Micky Dolenz is suing the FBI to learn why The Monkees were being investigated in the ’60s

Mickey Dolenz of The Monkees performs live on stage at Town Hall on June 1, 2016 in New York City.
Matthew Eisman / Stringer / Getty Images

Micky Dolenz, the last surviving member of The Monkees, is suing the FBI to learn why the group was being investigated in the 1960s.

The 77-year-old is being represented by Mark S. Zaid, an attorney who also represented the whistleblower in the 2019 Ukraine scandal orchestrated by former president Donald Trump. Before the legal documents were filed on Tuesday, Zaid had previously sought the FBI files by submitting a Freedom of Information Act in June — the same request that Angelina Jolie filed to request the documents relating to the 2016 plane altercation that led to her divorce from Brad Pitt. However, when that failed to yield any results, they decided to sue the agency for any documents pertaining to The Monkees along with any individual files for Dolenz and his former bandmates Davy Jones, Peter Tork, and Michael Nesmith.

According to Rolling Stone, which broke the news this week, the investigation seems to have stemmed from an FBI agent who attended a concert during the band’s inaugural tour in 1967. The agent reportedly witnessed so-called “subliminal messages” depicted on the screen that were “left wing intervention of a political nature.” The imagery depicted included Berkley riots, anti-American rhetoric about the Vietnam War, and racial riots in Selma, Alabama.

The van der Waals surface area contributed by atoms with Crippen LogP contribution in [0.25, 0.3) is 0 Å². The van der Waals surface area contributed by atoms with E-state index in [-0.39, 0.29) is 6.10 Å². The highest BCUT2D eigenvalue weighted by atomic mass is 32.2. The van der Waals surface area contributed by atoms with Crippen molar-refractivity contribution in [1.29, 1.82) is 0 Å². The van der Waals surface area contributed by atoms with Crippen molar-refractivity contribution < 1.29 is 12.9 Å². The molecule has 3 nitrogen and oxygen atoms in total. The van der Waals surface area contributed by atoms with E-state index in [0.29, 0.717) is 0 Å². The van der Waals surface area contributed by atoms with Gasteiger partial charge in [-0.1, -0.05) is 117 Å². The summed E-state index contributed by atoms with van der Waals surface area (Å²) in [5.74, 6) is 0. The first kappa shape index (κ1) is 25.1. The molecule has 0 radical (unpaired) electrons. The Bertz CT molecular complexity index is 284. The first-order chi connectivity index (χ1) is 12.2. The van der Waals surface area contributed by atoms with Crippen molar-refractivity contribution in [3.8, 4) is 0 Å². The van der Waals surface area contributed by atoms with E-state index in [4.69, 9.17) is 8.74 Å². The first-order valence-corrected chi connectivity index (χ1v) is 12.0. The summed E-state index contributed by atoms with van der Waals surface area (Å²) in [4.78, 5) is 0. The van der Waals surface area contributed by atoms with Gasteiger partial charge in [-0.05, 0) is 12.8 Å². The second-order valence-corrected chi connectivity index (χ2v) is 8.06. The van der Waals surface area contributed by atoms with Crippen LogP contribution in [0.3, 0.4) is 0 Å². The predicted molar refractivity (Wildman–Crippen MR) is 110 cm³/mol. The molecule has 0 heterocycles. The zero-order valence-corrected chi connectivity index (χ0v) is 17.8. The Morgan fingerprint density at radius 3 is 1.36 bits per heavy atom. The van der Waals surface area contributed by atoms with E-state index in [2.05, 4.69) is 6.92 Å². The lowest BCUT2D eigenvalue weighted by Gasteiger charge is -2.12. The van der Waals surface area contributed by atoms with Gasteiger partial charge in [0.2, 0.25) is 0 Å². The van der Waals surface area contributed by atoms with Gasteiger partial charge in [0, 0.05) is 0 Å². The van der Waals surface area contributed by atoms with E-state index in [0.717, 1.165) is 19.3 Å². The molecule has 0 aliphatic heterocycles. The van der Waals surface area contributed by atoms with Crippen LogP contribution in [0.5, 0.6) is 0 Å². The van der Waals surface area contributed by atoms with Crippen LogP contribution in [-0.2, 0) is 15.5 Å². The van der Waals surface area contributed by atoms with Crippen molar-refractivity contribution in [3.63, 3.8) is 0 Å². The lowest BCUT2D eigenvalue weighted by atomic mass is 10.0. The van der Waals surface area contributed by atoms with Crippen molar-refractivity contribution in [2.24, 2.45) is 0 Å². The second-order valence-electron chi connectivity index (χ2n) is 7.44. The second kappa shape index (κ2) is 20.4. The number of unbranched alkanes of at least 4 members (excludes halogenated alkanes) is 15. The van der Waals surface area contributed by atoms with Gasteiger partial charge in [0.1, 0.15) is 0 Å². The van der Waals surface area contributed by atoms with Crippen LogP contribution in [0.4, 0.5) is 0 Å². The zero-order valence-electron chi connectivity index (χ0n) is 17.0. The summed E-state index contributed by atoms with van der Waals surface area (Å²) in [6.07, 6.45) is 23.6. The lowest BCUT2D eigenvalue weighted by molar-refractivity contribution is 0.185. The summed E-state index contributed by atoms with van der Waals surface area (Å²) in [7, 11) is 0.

“The Monkees reflected, especially in their later years with projects like [their 1968 art house movie] Head, a counterculture from what institutional authority was at the time,” Zaid tells Rolling Stone. “And [J. Edgar] Hoover’s FBI, in the Sixties in particular, was infamous for monitoring the counterculture, whether they committed unlawful actions or not.”

When Zaid became acquainted with Dolenz, as a longtime fan of The Monkees, he first floated the idea of seeing what the FBI had on the band without the knowledge that a heavily-redacted seven-page portion of the file had already been released to the public in 2011.

“That just kind of reinforced for me that there was actually something here,” Zaid told the publication. “It’s not just a fishing expedition. I mean, we’re still fishing, but we know there’s fish in the water.”

Though the lawsuit may seem frivolous at face value, Zaid is an expert in Freedom of Information Act litigation and is clearly not messing around.

“This means that we’re headed into court,” says Zaid. “I tell all my clients, ‘If you are serious about getting your documents, then we need to litigate it.’ What happens from here is that we’ll be assigned a judge within a matter of a couple of days. After that, the process will start.”

“Theoretically, anything could be in those files though,” he continues. “We have no idea what records even exist. It could be almost nothing. But we’ll see soon enough.”

In either case, it will be fascinating to see what the lawsuit turns up, even if it is “almost nothing.”